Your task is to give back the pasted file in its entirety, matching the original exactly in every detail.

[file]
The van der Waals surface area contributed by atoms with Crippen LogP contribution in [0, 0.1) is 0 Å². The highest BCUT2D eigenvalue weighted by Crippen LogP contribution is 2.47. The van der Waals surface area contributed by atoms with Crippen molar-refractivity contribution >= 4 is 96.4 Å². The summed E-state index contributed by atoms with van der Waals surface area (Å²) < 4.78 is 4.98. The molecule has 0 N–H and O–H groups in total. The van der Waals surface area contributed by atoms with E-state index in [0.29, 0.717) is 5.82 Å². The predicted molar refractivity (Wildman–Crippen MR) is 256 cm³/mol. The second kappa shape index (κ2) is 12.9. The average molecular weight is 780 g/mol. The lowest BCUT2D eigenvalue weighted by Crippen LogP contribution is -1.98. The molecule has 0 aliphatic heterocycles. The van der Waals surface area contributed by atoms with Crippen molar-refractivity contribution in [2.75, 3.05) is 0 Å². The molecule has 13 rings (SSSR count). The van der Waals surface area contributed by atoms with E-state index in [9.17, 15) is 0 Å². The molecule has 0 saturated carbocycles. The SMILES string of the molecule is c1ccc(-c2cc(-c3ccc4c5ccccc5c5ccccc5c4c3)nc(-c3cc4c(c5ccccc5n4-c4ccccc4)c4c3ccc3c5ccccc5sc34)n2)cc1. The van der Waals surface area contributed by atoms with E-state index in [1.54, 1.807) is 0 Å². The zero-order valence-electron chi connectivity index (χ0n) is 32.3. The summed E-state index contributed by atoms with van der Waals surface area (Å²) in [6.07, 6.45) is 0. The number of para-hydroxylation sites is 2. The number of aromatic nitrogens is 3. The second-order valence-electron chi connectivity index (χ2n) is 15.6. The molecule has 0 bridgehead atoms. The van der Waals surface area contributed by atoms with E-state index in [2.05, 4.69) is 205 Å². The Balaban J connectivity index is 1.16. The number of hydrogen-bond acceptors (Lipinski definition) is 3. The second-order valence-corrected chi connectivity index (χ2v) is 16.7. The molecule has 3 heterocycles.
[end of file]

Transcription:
The van der Waals surface area contributed by atoms with Crippen LogP contribution in [0, 0.1) is 0 Å². The highest BCUT2D eigenvalue weighted by Crippen LogP contribution is 2.47. The van der Waals surface area contributed by atoms with Crippen molar-refractivity contribution >= 4 is 96.4 Å². The summed E-state index contributed by atoms with van der Waals surface area (Å²) < 4.78 is 4.98. The molecule has 0 N–H and O–H groups in total. The van der Waals surface area contributed by atoms with E-state index in [0.29, 0.717) is 5.82 Å². The predicted molar refractivity (Wildman–Crippen MR) is 256 cm³/mol. The second kappa shape index (κ2) is 12.9. The average molecular weight is 780 g/mol. The lowest BCUT2D eigenvalue weighted by Crippen LogP contribution is -1.98. The molecule has 0 aliphatic heterocycles. The van der Waals surface area contributed by atoms with Crippen molar-refractivity contribution in [2.75, 3.05) is 0 Å². The molecule has 13 rings (SSSR count). The van der Waals surface area contributed by atoms with E-state index in [9.17, 15) is 0 Å². The molecule has 0 saturated carbocycles. The SMILES string of the molecule is c1ccc(-c2cc(-c3ccc4c5ccccc5c5ccccc5c4c3)nc(-c3cc4c(c5ccccc5n4-c4ccccc4)c4c3ccc3c5ccccc5sc34)n2)cc1. The van der Waals surface area contributed by atoms with E-state index in [1.54, 1.807) is 0 Å². The zero-order valence-electron chi connectivity index (χ0n) is 32.3. The summed E-state index contributed by atoms with van der Waals surface area (Å²) in [6.07, 6.45) is 0. The number of para-hydroxylation sites is 2. The number of aromatic nitrogens is 3. The second-order valence-electron chi connectivity index (χ2n) is 15.6. The molecule has 0 bridgehead atoms. The van der Waals surface area contributed by atoms with E-state index in [2.05, 4.69) is 205 Å². The Balaban J connectivity index is 1.16. The number of hydrogen-bond acceptors (Lipinski definition) is 3. The second-order valence-corrected chi connectivity index (χ2v) is 16.7. The molecule has 3 heterocycles.